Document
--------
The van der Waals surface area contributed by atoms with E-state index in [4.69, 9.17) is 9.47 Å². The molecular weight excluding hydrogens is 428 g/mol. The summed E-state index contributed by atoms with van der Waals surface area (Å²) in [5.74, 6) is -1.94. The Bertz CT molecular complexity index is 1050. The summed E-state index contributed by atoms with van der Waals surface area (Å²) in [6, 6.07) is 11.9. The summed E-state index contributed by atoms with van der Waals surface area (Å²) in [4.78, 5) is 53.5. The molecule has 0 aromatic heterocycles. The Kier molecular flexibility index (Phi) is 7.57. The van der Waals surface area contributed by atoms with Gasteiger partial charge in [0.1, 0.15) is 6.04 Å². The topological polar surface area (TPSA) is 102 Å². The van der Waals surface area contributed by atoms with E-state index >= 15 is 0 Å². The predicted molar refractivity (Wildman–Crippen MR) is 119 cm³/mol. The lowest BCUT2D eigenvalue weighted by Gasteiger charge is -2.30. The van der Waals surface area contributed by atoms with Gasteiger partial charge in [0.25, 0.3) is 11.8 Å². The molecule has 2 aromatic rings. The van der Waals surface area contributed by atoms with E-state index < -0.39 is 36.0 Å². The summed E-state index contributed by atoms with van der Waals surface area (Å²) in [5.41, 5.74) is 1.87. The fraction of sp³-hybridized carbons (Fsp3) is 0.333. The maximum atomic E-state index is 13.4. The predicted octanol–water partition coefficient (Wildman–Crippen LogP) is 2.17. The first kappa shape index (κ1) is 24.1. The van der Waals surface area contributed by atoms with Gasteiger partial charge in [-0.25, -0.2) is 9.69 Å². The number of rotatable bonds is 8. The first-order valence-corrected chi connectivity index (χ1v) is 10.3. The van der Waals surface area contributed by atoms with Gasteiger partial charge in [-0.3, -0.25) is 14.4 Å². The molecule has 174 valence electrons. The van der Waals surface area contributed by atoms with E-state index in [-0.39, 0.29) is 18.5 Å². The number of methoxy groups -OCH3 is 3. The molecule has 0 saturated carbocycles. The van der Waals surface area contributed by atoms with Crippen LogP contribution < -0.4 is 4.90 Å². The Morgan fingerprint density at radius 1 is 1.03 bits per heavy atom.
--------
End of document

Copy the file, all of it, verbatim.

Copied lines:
The van der Waals surface area contributed by atoms with E-state index in [4.69, 9.17) is 9.47 Å². The molecular weight excluding hydrogens is 428 g/mol. The summed E-state index contributed by atoms with van der Waals surface area (Å²) in [5.74, 6) is -1.94. The Bertz CT molecular complexity index is 1050. The summed E-state index contributed by atoms with van der Waals surface area (Å²) in [6, 6.07) is 11.9. The summed E-state index contributed by atoms with van der Waals surface area (Å²) in [4.78, 5) is 53.5. The molecule has 0 aromatic heterocycles. The Kier molecular flexibility index (Phi) is 7.57. The van der Waals surface area contributed by atoms with Gasteiger partial charge in [0.1, 0.15) is 6.04 Å². The topological polar surface area (TPSA) is 102 Å². The van der Waals surface area contributed by atoms with E-state index >= 15 is 0 Å². The predicted molar refractivity (Wildman–Crippen MR) is 119 cm³/mol. The lowest BCUT2D eigenvalue weighted by Gasteiger charge is -2.30. The van der Waals surface area contributed by atoms with Gasteiger partial charge in [0.25, 0.3) is 11.8 Å². The molecule has 2 aromatic rings. The van der Waals surface area contributed by atoms with E-state index < -0.39 is 36.0 Å². The summed E-state index contributed by atoms with van der Waals surface area (Å²) in [5.41, 5.74) is 1.87. The fraction of sp³-hybridized carbons (Fsp3) is 0.333. The maximum atomic E-state index is 13.4. The predicted octanol–water partition coefficient (Wildman–Crippen LogP) is 2.17. The first kappa shape index (κ1) is 24.1. The van der Waals surface area contributed by atoms with Gasteiger partial charge in [-0.25, -0.2) is 9.69 Å². The number of rotatable bonds is 8. The first-order valence-corrected chi connectivity index (χ1v) is 10.3. The van der Waals surface area contributed by atoms with Gasteiger partial charge in [-0.3, -0.25) is 14.4 Å². The molecule has 174 valence electrons. The van der Waals surface area contributed by atoms with E-state index in [-0.39, 0.29) is 18.5 Å². The number of methoxy groups -OCH3 is 3. The molecule has 0 saturated carbocycles. The van der Waals surface area contributed by atoms with Crippen LogP contribution < -0.4 is 4.90 Å². The Morgan fingerprint density at radius 1 is 1.03 bits per heavy atom.